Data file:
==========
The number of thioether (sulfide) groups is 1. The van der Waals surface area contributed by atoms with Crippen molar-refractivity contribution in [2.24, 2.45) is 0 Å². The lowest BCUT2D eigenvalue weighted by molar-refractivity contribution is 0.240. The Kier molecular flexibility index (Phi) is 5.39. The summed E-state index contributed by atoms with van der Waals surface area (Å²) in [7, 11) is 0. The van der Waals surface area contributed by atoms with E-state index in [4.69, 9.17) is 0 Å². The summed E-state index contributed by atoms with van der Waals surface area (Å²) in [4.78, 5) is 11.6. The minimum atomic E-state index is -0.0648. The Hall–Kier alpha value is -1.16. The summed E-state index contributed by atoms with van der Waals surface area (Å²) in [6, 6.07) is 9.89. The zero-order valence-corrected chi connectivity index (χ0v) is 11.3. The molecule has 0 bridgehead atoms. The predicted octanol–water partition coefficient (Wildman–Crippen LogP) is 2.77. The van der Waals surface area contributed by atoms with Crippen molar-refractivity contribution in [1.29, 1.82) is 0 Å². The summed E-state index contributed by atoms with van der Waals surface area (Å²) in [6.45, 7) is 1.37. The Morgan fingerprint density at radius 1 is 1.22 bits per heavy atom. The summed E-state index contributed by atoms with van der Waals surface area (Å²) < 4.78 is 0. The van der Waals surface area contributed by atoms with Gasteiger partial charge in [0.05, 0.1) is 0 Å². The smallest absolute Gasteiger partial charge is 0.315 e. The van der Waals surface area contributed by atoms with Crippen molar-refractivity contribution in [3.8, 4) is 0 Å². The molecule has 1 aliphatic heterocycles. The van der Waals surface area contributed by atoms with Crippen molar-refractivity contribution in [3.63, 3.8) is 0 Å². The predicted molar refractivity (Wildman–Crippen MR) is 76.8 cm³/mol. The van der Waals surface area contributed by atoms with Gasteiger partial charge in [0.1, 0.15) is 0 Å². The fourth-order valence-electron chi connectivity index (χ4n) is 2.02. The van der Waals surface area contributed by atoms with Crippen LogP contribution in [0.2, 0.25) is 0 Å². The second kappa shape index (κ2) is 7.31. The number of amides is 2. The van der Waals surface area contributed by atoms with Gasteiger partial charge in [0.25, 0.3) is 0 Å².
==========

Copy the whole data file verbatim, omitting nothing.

The number of thioether (sulfide) groups is 1. The van der Waals surface area contributed by atoms with Crippen molar-refractivity contribution in [2.24, 2.45) is 0 Å². The lowest BCUT2D eigenvalue weighted by molar-refractivity contribution is 0.240. The Kier molecular flexibility index (Phi) is 5.39. The summed E-state index contributed by atoms with van der Waals surface area (Å²) in [7, 11) is 0. The van der Waals surface area contributed by atoms with E-state index in [4.69, 9.17) is 0 Å². The summed E-state index contributed by atoms with van der Waals surface area (Å²) in [4.78, 5) is 11.6. The minimum atomic E-state index is -0.0648. The Hall–Kier alpha value is -1.16. The summed E-state index contributed by atoms with van der Waals surface area (Å²) in [6, 6.07) is 9.89. The zero-order valence-corrected chi connectivity index (χ0v) is 11.3. The molecule has 0 bridgehead atoms. The predicted octanol–water partition coefficient (Wildman–Crippen LogP) is 2.77. The van der Waals surface area contributed by atoms with Crippen molar-refractivity contribution in [1.29, 1.82) is 0 Å². The summed E-state index contributed by atoms with van der Waals surface area (Å²) in [6.45, 7) is 1.37. The Morgan fingerprint density at radius 1 is 1.22 bits per heavy atom. The summed E-state index contributed by atoms with van der Waals surface area (Å²) < 4.78 is 0. The van der Waals surface area contributed by atoms with Gasteiger partial charge in [0.05, 0.1) is 0 Å². The smallest absolute Gasteiger partial charge is 0.315 e. The van der Waals surface area contributed by atoms with Crippen molar-refractivity contribution in [3.8, 4) is 0 Å². The molecule has 1 aliphatic heterocycles. The van der Waals surface area contributed by atoms with Crippen molar-refractivity contribution in [3.63, 3.8) is 0 Å². The predicted molar refractivity (Wildman–Crippen MR) is 76.8 cm³/mol. The van der Waals surface area contributed by atoms with Gasteiger partial charge in [0.1, 0.15) is 0 Å². The fourth-order valence-electron chi connectivity index (χ4n) is 2.02. The van der Waals surface area contributed by atoms with Crippen LogP contribution in [0.2, 0.25) is 0 Å². The second kappa shape index (κ2) is 7.31. The number of amides is 2. The van der Waals surface area contributed by atoms with Gasteiger partial charge in [0.25, 0.3) is 0 Å².